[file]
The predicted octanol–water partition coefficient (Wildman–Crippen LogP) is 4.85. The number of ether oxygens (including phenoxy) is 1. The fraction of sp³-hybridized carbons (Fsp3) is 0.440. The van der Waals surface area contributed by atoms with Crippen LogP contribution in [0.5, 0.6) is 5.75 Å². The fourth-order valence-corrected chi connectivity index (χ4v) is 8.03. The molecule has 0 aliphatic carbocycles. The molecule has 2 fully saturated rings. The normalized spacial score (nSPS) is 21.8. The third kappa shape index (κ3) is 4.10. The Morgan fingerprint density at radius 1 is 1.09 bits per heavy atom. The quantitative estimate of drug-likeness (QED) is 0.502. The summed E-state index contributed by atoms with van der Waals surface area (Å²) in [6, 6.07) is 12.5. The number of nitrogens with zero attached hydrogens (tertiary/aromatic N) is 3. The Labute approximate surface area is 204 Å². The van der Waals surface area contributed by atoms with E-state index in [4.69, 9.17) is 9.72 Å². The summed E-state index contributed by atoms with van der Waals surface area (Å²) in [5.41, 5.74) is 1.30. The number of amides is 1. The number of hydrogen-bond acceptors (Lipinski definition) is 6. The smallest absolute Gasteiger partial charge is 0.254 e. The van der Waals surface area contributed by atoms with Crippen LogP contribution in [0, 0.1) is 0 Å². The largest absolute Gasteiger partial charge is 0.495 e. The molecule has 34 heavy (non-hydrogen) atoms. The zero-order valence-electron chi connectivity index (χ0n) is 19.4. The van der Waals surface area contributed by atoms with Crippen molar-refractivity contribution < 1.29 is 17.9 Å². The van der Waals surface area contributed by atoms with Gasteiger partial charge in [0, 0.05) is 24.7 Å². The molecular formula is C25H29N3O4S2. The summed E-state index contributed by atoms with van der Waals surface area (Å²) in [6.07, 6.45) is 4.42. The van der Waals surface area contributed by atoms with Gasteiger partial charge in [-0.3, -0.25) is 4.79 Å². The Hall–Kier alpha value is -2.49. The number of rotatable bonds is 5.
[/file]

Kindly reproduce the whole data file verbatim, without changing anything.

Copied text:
The predicted octanol–water partition coefficient (Wildman–Crippen LogP) is 4.85. The number of ether oxygens (including phenoxy) is 1. The fraction of sp³-hybridized carbons (Fsp3) is 0.440. The van der Waals surface area contributed by atoms with Crippen LogP contribution in [0.5, 0.6) is 5.75 Å². The fourth-order valence-corrected chi connectivity index (χ4v) is 8.03. The molecule has 0 aliphatic carbocycles. The molecule has 2 fully saturated rings. The normalized spacial score (nSPS) is 21.8. The third kappa shape index (κ3) is 4.10. The Morgan fingerprint density at radius 1 is 1.09 bits per heavy atom. The quantitative estimate of drug-likeness (QED) is 0.502. The summed E-state index contributed by atoms with van der Waals surface area (Å²) in [6, 6.07) is 12.5. The number of nitrogens with zero attached hydrogens (tertiary/aromatic N) is 3. The Labute approximate surface area is 204 Å². The van der Waals surface area contributed by atoms with E-state index in [4.69, 9.17) is 9.72 Å². The summed E-state index contributed by atoms with van der Waals surface area (Å²) in [5.41, 5.74) is 1.30. The number of amides is 1. The number of hydrogen-bond acceptors (Lipinski definition) is 6. The smallest absolute Gasteiger partial charge is 0.254 e. The van der Waals surface area contributed by atoms with Crippen LogP contribution in [0, 0.1) is 0 Å². The largest absolute Gasteiger partial charge is 0.495 e. The molecule has 34 heavy (non-hydrogen) atoms. The zero-order valence-electron chi connectivity index (χ0n) is 19.4. The van der Waals surface area contributed by atoms with Crippen molar-refractivity contribution < 1.29 is 17.9 Å². The van der Waals surface area contributed by atoms with Gasteiger partial charge in [0, 0.05) is 24.7 Å². The molecular formula is C25H29N3O4S2. The summed E-state index contributed by atoms with van der Waals surface area (Å²) in [6.07, 6.45) is 4.42. The van der Waals surface area contributed by atoms with Gasteiger partial charge in [-0.3, -0.25) is 4.79 Å². The Hall–Kier alpha value is -2.49. The number of rotatable bonds is 5.